University of Hertfordshire

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Original languageEnglish
Pages (from-to)331-348
JournalScandinavian Journal of Hospitality and Tourism
Volume14
Issue3
DOIs
Publication statusPublished - 13 Aug 2014

Abstract

This paper aims to contribute to the debate on community engagement and participation in local community festivals and events by analysing the factors which either inhibit or facilitate engagement within local community events. The paper is conceptual in nature and has a central theme and rationale to determine how sustainability can be defined and achieved within local community festivals and events, by developing sustainable and inclusive community networks where the local population is actively engaged within the creation of events. Currently there is limited understanding, agreement and research within this increasingly important area of academic enquiry. This particular paper explores the central concepts of inclusivity and engagement which can be considered as the foundation to the creation of successful community festivals and events.
The paper begins by exploring the literature surrounding definitions of community festivals and events; it builds on concepts discussed by Jepson and Clarke (2012) with a view to creating inclusive community festivals and events through inclusive participation within the planning and decision making process. Secondly the paper explores literature surrounding engaging and empowering local communities to participate within their community festivals and events. Community participation is often located within literature quite simply as a way of involving local people in community planning and development (Hung et al, 2011). However within the realm of community festivals and events the reality reveals a multitude of stakeholder webs and interconnected decision making processes within a multi-faceted phenomenon.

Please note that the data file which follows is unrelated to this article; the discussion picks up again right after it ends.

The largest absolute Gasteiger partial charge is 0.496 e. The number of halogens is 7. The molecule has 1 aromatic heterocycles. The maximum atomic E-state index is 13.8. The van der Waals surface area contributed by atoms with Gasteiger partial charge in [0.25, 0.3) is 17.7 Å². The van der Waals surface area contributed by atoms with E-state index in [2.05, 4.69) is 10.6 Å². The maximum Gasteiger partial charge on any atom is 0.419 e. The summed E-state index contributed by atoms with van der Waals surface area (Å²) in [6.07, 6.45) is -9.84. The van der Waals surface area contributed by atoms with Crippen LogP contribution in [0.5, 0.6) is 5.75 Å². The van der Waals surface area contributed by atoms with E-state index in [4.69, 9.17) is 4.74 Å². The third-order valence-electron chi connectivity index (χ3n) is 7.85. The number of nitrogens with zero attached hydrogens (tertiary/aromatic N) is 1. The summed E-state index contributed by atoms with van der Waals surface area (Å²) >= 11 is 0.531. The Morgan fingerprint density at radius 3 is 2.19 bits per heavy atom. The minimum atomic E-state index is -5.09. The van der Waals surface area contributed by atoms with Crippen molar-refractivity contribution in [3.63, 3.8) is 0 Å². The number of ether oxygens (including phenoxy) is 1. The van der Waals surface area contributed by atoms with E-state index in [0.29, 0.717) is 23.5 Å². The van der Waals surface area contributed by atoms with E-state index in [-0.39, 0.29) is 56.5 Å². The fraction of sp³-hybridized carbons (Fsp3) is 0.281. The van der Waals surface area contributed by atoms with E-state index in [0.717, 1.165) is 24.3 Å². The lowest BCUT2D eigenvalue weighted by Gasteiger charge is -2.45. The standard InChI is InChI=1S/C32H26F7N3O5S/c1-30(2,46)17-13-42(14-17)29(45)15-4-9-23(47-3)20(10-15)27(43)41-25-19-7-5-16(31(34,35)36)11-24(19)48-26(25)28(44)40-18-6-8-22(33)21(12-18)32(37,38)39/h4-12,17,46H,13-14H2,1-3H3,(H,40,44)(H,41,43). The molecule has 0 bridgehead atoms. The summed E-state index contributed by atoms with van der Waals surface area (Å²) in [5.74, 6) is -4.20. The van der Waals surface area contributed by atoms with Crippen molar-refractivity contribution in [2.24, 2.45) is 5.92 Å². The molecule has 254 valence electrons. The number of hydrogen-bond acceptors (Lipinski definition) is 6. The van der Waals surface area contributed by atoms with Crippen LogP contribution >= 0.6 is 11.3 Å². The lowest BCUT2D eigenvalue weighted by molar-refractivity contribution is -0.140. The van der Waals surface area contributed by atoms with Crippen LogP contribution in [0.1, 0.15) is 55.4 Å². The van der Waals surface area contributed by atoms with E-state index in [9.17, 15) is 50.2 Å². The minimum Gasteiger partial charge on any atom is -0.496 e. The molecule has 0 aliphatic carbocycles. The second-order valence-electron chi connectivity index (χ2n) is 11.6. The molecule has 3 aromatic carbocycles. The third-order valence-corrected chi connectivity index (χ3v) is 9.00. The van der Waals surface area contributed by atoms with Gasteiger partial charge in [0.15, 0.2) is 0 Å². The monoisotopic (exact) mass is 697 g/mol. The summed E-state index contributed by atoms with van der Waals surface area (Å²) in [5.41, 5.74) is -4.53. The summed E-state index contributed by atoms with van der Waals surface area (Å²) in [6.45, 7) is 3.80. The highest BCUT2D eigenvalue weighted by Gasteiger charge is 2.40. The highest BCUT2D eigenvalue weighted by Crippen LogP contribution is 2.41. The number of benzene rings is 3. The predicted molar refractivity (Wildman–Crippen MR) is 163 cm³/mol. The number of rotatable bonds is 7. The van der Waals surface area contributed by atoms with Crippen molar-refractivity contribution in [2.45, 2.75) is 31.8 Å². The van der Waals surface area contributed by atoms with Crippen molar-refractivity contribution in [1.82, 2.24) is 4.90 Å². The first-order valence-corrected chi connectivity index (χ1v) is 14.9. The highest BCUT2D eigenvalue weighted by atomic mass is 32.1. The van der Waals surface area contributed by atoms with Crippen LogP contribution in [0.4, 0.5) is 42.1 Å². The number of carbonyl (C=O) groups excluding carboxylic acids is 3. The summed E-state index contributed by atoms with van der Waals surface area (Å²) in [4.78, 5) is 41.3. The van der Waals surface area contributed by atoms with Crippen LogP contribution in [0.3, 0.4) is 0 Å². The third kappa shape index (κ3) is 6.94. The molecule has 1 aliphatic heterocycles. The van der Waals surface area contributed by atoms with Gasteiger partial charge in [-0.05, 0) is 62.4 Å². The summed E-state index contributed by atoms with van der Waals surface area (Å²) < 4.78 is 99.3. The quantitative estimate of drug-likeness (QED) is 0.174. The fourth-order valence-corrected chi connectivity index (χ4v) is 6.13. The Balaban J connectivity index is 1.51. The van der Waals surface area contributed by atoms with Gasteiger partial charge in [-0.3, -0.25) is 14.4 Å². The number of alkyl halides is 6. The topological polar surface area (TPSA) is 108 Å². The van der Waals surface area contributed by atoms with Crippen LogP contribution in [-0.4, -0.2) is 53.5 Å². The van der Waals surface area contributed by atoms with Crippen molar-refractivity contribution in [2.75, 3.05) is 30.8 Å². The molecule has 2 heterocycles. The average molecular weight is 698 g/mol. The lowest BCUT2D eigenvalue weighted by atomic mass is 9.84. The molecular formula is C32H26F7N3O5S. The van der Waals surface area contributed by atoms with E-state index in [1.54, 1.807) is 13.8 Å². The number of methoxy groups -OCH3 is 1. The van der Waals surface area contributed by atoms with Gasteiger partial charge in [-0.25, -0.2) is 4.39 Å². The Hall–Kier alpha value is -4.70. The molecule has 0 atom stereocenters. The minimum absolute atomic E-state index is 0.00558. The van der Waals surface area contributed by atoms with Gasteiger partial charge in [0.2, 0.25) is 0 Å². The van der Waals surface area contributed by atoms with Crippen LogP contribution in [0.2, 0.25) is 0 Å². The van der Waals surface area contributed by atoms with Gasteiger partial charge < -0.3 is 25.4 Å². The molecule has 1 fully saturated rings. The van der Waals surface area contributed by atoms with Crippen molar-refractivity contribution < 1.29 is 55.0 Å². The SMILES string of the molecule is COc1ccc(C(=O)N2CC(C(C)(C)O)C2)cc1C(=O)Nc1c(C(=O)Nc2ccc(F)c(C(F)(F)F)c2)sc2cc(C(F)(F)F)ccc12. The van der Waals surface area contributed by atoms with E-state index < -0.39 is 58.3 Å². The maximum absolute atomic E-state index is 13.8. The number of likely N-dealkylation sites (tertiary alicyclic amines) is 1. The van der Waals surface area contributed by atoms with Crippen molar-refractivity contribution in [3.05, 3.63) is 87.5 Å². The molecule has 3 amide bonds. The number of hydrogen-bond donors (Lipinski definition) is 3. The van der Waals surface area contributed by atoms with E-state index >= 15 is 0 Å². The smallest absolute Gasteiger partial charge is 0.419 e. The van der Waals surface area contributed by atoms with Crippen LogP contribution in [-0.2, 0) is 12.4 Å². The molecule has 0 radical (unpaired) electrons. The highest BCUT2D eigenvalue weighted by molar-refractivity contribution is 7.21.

Tosun (2000) terms active participation as individuals voluntarily taking on the responsibilities and opportunities of citizenship within a community. However, the difficulties in applying this definition broadly as a result of differing local goals, economic, sociocultural, and political conditions, are acknowledged. Finally this paper assesses the suitability of the Motivation-Opportunity-Ability (MOA) Model to investigate community engagement in a local community event and festival setting. The paper closes by reflecting on the value of the MOA to guide such a study and considers the methodological challenges that the study brings.

Notes

Allan Jepson, Alan Clarke & Gillian Ragsdell (2014), 'Investigating the Application of the Motivation–Opportunity–Ability Model to Reveal Factors Which Facilitate or Inhibit Inclusive Engagement Within Local Community Festivals', Scandinavian Journal of Hospitality and Tourism, Vol. 14(3): 331-348, DOI: 10.1080/15022250.2014.946230

ID: 1313597